4. The fourth step is setting your prices. Although many find this to be a daunting task, a structured approach will set you on the right track. The 3 key factors in this step is – integrity/parity, dynamic and testing. Integrity and parity are not the same thing. They are grouped here because you should have the same rate on all your channels, parity, while integrity refers to the elasticity of the market or supply and demand. It is all right to discount rates if you apply the same strategy across channels (not for the booker but the distributor’s sake). Be mindful not to damage your brand by dropping rates too much.  Dynamic pricing allows you to apply yielding strategies depending on the market demand and increase ADR even if your occupancy is not 100%. Testing is essential to determine which rates, policies and value adds are heightened per channel. Set various packages and options to entice a larger audience. Sift out what does not work and focus on the strategies that yields the highest return.

  5. Step five, measure acquisition costs. Each booking has a cost associated with it. Even direct bookings have costs, maintaining your website, SEO, e-mail marketing, social media etc. OTA’s normally charge a commission as a percentage of the booking value but can also charge advertising fees depending on your arrangement. Meta search engines mostly charge per click even if a booking did not realize. Keeping track of your acquisition costs helps you to determine your net income per booking or channel which can assist with evaluating the channel performance and identifying specific channels to dedicate more attention to.  

  6. The final step to developing a winning distribution strategy, using it to build your brand. OTA’s and Meta Search engines have the capabilities and budgets behind them to reach every corner of the world, in several languages! Furthermore, their analytics and testing are based on consumer behavior and their sites and marketing is optimized to best entice changing human behavior. Learn from them, copy them.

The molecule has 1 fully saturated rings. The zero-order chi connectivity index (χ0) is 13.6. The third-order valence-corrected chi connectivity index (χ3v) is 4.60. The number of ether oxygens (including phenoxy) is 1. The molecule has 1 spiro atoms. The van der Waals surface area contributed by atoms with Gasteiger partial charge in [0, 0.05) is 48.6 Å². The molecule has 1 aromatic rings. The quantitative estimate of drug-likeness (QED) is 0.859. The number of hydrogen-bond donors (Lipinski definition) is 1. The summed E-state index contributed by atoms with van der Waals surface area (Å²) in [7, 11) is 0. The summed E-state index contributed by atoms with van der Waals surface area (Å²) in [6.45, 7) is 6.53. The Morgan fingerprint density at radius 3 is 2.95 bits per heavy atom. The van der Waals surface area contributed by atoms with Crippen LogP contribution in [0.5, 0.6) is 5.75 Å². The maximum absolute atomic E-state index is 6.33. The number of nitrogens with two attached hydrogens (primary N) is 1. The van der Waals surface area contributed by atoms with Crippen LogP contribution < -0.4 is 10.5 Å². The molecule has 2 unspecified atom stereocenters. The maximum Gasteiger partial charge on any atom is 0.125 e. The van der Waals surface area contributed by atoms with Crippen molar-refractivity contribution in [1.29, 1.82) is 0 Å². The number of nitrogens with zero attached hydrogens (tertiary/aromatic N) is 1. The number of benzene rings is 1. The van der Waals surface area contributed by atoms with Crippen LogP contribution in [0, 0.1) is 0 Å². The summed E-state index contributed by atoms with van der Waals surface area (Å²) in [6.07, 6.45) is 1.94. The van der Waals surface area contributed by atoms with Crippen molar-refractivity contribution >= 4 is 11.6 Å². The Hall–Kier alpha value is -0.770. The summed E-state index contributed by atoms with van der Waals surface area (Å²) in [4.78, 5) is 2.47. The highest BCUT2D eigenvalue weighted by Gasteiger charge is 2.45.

Over half of OTA customers will check your website for more information about your hotel, the Billboard effect. Keep your website and especially room descriptions simple and in parity with your OTA sites. Few people have the time to search whether your Pinotage room has a bathtub or shower. Keep it simple, easy to navigate and easy to book. Use images in prominent positions, it strengthens your position. Feature value adds and favorable policies to encourage direct bookings. Optimize for all devices, mobile, tablet and desktop. One more trick to be learned and copied from OTA’s is leveraging guest feedback to stimulate confidence in your product. Make sure to pull feedback through to your website and social media pages, make sure feedback is excellent. OTA’s do not share guest contact information with you. If you are serious about retargeting past guests be sure to collect personal contact information.

Develop a distribution strategy alighned with your marketing and revenue plans.

Key Take Away

There is no magic percentage for which channel gets the biggest share of bookings. If you are unhappy that a third-party booking share is too big, evaluate your other channels and optimize in the areas where you are lacking.

  • All channels have acquisition costs, even the often-overlooked direct channels.
  • Do not rely solely on OTA’s. Apart from often high commissions, they do not share guest information, and you will have to collect this direct if you are to maintain a valuable database.
  • Use dynamic rates and packages to boost ADR even when you are not fully booked.
  • Monitor and forecast demand, closing inventory, or setting restrictions on less desirable channels when you know you will be busy.
  • Use a variety of platforms and channels so that you can engage with a larger audience.
  • Keep your message clear and aligned to your marketing plan.
  • Promoting your business in a variety of ways is key to optimizing distribution and sales at your hotel.